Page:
As we said, the response, "And with your spirit" goes back to the first century. We find it in the liturgy of St. James. Several Church Fathers had made use of this ancient liturgy as well. For instance, St. John Chrysostom, Father and Doctor of the Church (400’s), said that this liturgical response is a profession of faith in the power of the Sacrament of Holy Orders. St. John adds the following:

"If the Holy Spirit were not in this your common father and teacher, you would not, just now, when he ascended this holy chair and wished you all peace, have cried out with one accord, ‘And with your spirit.’

By this cry, you are reminded that he who stands at the altar does nothing, and that the gifts that repose there are not the merits of a man; but that the grace of the Holy Spirit is present and, descending on all, accomplishes this mysterious sacrifice. We indeed see a man, but it is God who acts through him. Nothing human takes place at this holy altar.”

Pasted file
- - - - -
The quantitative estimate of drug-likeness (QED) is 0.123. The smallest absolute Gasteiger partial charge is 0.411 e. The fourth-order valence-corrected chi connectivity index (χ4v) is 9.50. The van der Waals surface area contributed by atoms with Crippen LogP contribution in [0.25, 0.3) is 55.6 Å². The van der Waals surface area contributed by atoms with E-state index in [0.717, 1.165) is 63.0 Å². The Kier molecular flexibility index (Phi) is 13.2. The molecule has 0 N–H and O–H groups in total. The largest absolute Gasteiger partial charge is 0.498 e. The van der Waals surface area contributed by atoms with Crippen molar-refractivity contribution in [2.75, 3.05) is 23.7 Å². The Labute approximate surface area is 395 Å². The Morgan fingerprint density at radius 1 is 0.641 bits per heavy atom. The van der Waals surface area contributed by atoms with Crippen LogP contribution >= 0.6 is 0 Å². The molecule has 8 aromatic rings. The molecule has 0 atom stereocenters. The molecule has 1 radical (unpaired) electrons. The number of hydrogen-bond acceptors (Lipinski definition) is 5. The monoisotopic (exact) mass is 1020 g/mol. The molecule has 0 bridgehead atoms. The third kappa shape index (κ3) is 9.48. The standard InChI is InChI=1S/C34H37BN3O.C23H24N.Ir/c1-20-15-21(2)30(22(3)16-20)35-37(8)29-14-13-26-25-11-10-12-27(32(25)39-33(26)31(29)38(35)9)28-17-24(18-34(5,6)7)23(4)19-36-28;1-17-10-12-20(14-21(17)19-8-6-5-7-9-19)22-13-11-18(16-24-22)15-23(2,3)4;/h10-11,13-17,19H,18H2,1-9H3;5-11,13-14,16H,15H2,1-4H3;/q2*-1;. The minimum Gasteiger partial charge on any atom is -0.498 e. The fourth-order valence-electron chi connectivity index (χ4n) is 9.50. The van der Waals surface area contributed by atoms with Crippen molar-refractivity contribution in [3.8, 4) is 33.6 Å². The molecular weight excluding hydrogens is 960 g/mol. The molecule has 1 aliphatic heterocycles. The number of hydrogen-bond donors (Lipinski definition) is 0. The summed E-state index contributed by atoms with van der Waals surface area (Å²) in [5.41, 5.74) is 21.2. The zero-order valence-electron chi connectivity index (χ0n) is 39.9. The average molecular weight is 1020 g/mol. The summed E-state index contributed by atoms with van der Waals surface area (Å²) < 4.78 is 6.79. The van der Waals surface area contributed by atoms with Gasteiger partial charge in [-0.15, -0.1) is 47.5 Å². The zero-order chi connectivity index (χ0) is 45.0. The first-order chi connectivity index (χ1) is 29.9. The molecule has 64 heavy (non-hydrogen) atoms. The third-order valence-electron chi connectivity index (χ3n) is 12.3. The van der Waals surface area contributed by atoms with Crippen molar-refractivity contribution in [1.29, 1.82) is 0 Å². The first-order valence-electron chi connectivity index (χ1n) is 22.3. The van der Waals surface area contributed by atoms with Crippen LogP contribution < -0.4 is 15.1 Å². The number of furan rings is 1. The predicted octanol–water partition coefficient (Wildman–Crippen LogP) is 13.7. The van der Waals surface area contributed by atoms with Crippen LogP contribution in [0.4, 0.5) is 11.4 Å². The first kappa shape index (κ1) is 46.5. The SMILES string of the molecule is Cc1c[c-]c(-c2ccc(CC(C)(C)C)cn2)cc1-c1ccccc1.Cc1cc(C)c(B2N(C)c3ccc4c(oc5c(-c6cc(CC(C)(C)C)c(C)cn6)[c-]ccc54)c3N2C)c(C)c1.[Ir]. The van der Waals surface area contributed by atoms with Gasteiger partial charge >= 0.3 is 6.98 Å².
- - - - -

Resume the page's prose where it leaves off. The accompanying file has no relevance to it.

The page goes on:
This is why the Catholic Church proclaims the solemn obligation to assist at Mass on the Lord’s Day. Contrary to Protestant worship, what happens in the sanctuary cannot be duplicated at home or anywhere else. St. Ignatius of Antioch, a disciple of St. Peter and St. John, attested to this truth in his Epistle to the Smyrnaeans, (110 A.D). He said, “Let that Eucharist be held valid which is offered by the bishop or by the one to whom the bishop has committed this charge. Wherever the bishop appears, there let the people be; as wherever Jesus Christ is, there is the Catholic Church.” Through the Spirit of the priest and through this Sacrifice at the altar, the power and unity of God is communicated to the assembly of believers so that they may become Christ-bearers to the world.

Below is an excerpt of the ancient liturgy of St. James. After one of the opening prayers below, you will see that the liturgical response, “And with your spirit,” was used just as we use it today.

The Liturgy of St. James:

The Priest says this prayer from the gates to the altar: